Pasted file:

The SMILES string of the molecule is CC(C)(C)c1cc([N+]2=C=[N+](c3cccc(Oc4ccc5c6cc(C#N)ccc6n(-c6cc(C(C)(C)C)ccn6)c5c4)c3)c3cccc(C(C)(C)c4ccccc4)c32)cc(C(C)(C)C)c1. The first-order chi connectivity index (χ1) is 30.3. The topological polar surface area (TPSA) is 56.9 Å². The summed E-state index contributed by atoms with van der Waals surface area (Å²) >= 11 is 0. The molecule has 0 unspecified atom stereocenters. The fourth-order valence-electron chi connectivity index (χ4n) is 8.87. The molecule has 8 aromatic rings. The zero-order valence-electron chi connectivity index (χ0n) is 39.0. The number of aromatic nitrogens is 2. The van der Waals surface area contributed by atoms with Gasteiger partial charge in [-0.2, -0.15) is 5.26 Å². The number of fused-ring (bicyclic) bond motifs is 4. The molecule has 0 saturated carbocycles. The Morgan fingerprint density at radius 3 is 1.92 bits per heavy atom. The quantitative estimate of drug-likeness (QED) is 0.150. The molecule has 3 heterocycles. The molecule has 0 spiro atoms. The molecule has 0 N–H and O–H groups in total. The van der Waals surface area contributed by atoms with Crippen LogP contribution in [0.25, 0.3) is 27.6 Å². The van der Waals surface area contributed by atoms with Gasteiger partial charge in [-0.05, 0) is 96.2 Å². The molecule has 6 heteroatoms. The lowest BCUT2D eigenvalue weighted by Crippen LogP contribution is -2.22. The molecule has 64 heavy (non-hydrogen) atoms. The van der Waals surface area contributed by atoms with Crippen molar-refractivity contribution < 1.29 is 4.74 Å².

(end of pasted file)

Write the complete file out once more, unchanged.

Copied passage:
The SMILES string of the molecule is CC(C)(C)c1cc([N+]2=C=[N+](c3cccc(Oc4ccc5c6cc(C#N)ccc6n(-c6cc(C(C)(C)C)ccn6)c5c4)c3)c3cccc(C(C)(C)c4ccccc4)c32)cc(C(C)(C)C)c1. The first-order chi connectivity index (χ1) is 30.3. The topological polar surface area (TPSA) is 56.9 Å². The summed E-state index contributed by atoms with van der Waals surface area (Å²) >= 11 is 0. The molecule has 0 unspecified atom stereocenters. The fourth-order valence-electron chi connectivity index (χ4n) is 8.87. The molecule has 8 aromatic rings. The zero-order valence-electron chi connectivity index (χ0n) is 39.0. The number of aromatic nitrogens is 2. The van der Waals surface area contributed by atoms with Gasteiger partial charge in [-0.2, -0.15) is 5.26 Å². The number of fused-ring (bicyclic) bond motifs is 4. The molecule has 0 saturated carbocycles. The Morgan fingerprint density at radius 3 is 1.92 bits per heavy atom. The quantitative estimate of drug-likeness (QED) is 0.150. The molecule has 3 heterocycles. The molecule has 0 spiro atoms. The molecule has 0 N–H and O–H groups in total. The van der Waals surface area contributed by atoms with Crippen LogP contribution in [0.25, 0.3) is 27.6 Å². The van der Waals surface area contributed by atoms with Gasteiger partial charge in [-0.05, 0) is 96.2 Å². The molecule has 6 heteroatoms. The lowest BCUT2D eigenvalue weighted by Crippen LogP contribution is -2.22. The molecule has 64 heavy (non-hydrogen) atoms. The van der Waals surface area contributed by atoms with Crippen molar-refractivity contribution < 1.29 is 4.74 Å².